THE rejection of three franchise bids involving Stagecoach Group has brought a worsening railway pensions crisis into the open. It may have also deepened the divisions between the Government and franchise-holders.
The Department for Transport said Stagecoach had tried to change the rules underlying bids for East Midlands, South Eastern and the West Coast Partnership to limit its liability for pension funding.
Stagecoach Group chief executive Martin Griffiths had warned that ‘without ongoing Government support for the long-term funding of railway pensions, the Pensions Regulator has indicated that an additional £5 billion to £6 billion would be needed to plug the gap’.
The Pensions Regulator has been considering the situation on the railways for a while, and said in June last year that the deficit had increased from £4.8 billion to £7.5 billion in just three years, ‘which drives our desire to ensure substantially more cash is paid into the sections, commencing in the short term’.
The Department has refused to accept alternative proposals in the Stagecoach bids which Martin Griffiths claimed ’would have delivered an additional £500 million to £600 million into the scheme. This would have provided better stability and security for members and much better value for taxpayers.’
The Rail Delivery Group had been alerted to the problem by pensions consultancy Hymans, and the RDG’s answer was that the costs should be divided between the franchise-holders and the DfT.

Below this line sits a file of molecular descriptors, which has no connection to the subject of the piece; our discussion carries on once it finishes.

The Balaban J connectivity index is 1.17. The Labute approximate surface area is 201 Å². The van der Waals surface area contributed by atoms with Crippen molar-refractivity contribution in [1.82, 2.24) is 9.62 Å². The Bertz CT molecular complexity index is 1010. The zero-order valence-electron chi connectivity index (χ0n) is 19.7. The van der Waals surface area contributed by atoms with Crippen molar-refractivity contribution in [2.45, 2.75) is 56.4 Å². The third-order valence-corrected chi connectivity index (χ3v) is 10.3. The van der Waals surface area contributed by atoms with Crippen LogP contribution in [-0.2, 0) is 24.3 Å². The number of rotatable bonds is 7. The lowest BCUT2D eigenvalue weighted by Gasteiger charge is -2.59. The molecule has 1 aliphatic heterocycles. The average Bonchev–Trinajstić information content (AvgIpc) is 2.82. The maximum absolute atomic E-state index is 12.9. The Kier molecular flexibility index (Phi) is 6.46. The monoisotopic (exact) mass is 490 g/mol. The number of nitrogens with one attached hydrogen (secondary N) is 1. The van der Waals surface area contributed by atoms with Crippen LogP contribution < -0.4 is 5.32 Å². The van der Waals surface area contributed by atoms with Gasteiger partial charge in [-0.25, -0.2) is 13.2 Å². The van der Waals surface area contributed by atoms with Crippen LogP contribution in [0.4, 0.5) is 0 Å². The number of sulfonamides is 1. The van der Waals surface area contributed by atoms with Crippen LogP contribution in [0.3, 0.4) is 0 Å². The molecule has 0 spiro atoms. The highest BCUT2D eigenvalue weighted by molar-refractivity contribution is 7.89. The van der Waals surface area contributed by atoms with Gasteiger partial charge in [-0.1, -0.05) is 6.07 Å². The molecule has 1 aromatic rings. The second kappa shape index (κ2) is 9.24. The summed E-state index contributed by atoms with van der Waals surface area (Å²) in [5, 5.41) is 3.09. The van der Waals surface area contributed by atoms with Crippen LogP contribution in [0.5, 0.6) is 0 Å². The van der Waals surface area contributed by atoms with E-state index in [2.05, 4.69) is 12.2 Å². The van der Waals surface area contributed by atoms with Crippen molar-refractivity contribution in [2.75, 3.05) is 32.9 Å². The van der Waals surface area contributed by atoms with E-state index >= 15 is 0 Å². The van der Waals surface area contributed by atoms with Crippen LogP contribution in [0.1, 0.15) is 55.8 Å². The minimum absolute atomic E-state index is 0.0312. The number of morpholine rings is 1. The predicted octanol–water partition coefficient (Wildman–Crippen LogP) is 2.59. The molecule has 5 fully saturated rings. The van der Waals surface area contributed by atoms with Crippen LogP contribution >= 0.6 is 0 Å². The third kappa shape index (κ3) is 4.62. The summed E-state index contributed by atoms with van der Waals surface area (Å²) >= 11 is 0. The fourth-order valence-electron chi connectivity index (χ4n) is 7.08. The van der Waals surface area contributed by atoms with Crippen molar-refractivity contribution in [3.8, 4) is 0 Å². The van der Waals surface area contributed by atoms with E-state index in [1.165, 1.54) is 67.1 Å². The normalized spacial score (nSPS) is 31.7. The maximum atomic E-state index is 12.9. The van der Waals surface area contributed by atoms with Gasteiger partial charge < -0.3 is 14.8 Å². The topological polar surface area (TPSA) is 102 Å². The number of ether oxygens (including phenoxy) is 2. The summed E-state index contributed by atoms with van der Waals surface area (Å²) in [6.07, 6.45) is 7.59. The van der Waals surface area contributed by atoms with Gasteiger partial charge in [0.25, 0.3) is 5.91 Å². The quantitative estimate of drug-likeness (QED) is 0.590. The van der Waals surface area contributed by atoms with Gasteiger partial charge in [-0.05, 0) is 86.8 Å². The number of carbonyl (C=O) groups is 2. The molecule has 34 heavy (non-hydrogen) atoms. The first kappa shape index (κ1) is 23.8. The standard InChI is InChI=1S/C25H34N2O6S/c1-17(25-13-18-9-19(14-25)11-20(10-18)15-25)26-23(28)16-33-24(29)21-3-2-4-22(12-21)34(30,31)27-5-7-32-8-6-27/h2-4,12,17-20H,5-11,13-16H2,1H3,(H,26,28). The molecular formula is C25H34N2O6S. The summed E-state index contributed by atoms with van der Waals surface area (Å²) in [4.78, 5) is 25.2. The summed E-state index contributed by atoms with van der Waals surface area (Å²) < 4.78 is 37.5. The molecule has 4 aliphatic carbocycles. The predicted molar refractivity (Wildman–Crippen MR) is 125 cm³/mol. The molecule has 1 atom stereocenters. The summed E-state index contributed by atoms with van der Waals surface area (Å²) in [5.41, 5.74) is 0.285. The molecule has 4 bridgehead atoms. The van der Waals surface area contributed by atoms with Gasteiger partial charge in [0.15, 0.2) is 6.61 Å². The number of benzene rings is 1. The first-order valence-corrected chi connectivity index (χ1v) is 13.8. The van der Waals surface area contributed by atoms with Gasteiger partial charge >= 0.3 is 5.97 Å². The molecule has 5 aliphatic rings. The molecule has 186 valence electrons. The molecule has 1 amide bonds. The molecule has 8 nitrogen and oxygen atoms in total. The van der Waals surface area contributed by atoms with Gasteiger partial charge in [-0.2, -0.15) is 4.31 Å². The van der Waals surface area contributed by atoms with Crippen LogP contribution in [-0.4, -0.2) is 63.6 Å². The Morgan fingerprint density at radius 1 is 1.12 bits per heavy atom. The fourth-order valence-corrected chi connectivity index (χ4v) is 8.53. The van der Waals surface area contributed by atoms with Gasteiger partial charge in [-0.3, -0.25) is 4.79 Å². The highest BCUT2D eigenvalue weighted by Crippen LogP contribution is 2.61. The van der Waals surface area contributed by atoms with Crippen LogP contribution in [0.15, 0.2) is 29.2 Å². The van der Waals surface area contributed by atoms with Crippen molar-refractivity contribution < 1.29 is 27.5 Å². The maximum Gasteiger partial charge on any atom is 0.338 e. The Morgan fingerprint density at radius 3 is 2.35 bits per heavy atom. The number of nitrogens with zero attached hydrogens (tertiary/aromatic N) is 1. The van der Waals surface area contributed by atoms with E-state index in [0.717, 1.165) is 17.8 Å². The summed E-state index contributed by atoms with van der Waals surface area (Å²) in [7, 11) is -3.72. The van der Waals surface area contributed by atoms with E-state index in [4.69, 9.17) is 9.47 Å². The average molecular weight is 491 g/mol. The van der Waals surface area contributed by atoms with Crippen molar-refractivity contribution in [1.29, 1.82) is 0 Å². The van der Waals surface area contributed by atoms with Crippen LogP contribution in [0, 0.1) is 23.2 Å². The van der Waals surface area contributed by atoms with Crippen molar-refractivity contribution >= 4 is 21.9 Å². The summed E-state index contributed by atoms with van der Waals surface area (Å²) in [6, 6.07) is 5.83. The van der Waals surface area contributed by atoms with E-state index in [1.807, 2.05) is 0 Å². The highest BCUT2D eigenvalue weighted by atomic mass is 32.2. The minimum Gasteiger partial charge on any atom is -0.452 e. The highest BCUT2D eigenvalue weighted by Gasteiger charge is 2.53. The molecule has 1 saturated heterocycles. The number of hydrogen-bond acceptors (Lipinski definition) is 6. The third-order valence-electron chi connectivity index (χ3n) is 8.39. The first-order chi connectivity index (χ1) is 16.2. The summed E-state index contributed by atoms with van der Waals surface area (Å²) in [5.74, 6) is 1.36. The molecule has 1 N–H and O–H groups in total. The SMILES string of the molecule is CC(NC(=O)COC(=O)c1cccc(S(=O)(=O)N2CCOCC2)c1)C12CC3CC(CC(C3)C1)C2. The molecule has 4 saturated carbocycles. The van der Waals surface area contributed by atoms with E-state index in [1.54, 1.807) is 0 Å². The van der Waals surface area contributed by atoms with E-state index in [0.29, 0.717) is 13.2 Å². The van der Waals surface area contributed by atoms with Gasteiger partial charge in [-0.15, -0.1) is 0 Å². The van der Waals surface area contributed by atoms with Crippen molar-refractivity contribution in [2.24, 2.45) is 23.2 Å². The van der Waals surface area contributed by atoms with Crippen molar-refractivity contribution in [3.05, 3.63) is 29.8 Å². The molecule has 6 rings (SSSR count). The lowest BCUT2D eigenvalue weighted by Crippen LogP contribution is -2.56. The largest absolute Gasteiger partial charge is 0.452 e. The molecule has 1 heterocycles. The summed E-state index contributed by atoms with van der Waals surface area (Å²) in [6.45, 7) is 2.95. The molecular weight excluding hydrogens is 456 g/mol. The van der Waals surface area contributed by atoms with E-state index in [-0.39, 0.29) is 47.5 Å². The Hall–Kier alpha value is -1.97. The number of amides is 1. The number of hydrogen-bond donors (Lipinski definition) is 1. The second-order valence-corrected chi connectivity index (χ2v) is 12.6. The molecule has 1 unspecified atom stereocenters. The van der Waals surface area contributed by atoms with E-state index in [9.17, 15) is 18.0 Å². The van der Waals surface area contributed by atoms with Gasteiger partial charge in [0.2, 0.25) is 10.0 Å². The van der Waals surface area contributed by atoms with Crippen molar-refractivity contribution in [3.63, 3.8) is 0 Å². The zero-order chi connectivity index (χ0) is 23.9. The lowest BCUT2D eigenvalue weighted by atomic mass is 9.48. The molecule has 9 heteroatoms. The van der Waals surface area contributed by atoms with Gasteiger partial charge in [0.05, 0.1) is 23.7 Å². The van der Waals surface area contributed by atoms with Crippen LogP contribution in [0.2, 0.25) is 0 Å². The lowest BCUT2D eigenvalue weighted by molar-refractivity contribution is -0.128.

However, according to the Pensions Regulator, the DfT has remained ‘consistent’ that pensions should be sponsored by private sector companies ‘that must take responsibility’.
The Department has justified its stance by saying that ‘Stagecoach chose to propose significant changes to the commercial terms for the East Midlands, West Coast Partnership and South Eastern contracts, leading to bids which proposed a significantly different deal to the ones on offer’.
It has also been revealed that RDG chief executive Paul Plummer wrote to rail minister Andrew Jones on 1 April, warning him that unless the funding responsibilities for railway pensions could be shared, the consequences would be ‘severe’.
The DfT has yet to reply.
Meanwhile, Virgin founder Sir Richard Branson has warned that the failure of his company’s bid for the West Coast Partnership, which had been shared with Stagecoach and French operator SNCF, could mean the end of Virgin Trains. The present West Coast intercity franchise, which is run by Virgin and Stagecoach in a 51/49 partnership, is set to end at 02.00 on 1 April 2020.